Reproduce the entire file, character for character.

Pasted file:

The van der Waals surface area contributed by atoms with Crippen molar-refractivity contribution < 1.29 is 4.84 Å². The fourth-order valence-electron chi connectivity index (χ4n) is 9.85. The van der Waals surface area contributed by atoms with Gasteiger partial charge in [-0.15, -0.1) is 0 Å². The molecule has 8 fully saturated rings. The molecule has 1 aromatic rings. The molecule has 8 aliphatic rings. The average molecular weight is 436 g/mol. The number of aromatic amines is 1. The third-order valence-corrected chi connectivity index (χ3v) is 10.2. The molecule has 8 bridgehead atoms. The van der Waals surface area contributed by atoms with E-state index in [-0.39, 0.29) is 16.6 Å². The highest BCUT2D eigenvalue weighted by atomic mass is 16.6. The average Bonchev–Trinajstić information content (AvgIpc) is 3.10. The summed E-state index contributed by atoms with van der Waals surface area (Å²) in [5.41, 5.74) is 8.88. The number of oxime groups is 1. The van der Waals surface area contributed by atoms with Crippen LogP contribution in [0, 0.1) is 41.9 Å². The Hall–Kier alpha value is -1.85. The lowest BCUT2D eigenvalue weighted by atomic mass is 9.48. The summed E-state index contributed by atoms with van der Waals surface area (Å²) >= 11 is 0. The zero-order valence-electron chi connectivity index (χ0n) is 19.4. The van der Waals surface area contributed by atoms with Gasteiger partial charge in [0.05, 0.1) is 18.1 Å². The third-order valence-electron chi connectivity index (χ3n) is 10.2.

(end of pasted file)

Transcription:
The van der Waals surface area contributed by atoms with Crippen molar-refractivity contribution < 1.29 is 4.84 Å². The fourth-order valence-electron chi connectivity index (χ4n) is 9.85. The van der Waals surface area contributed by atoms with Gasteiger partial charge in [-0.15, -0.1) is 0 Å². The molecule has 8 fully saturated rings. The molecule has 1 aromatic rings. The molecule has 8 aliphatic rings. The average molecular weight is 436 g/mol. The number of aromatic amines is 1. The third-order valence-corrected chi connectivity index (χ3v) is 10.2. The molecule has 8 bridgehead atoms. The van der Waals surface area contributed by atoms with E-state index in [-0.39, 0.29) is 16.6 Å². The highest BCUT2D eigenvalue weighted by atomic mass is 16.6. The average Bonchev–Trinajstić information content (AvgIpc) is 3.10. The summed E-state index contributed by atoms with van der Waals surface area (Å²) in [5.41, 5.74) is 8.88. The number of oxime groups is 1. The van der Waals surface area contributed by atoms with Crippen LogP contribution in [0, 0.1) is 41.9 Å². The Hall–Kier alpha value is -1.85. The lowest BCUT2D eigenvalue weighted by atomic mass is 9.48. The summed E-state index contributed by atoms with van der Waals surface area (Å²) >= 11 is 0. The zero-order valence-electron chi connectivity index (χ0n) is 19.4. The van der Waals surface area contributed by atoms with Gasteiger partial charge in [0.05, 0.1) is 18.1 Å². The third-order valence-electron chi connectivity index (χ3n) is 10.2.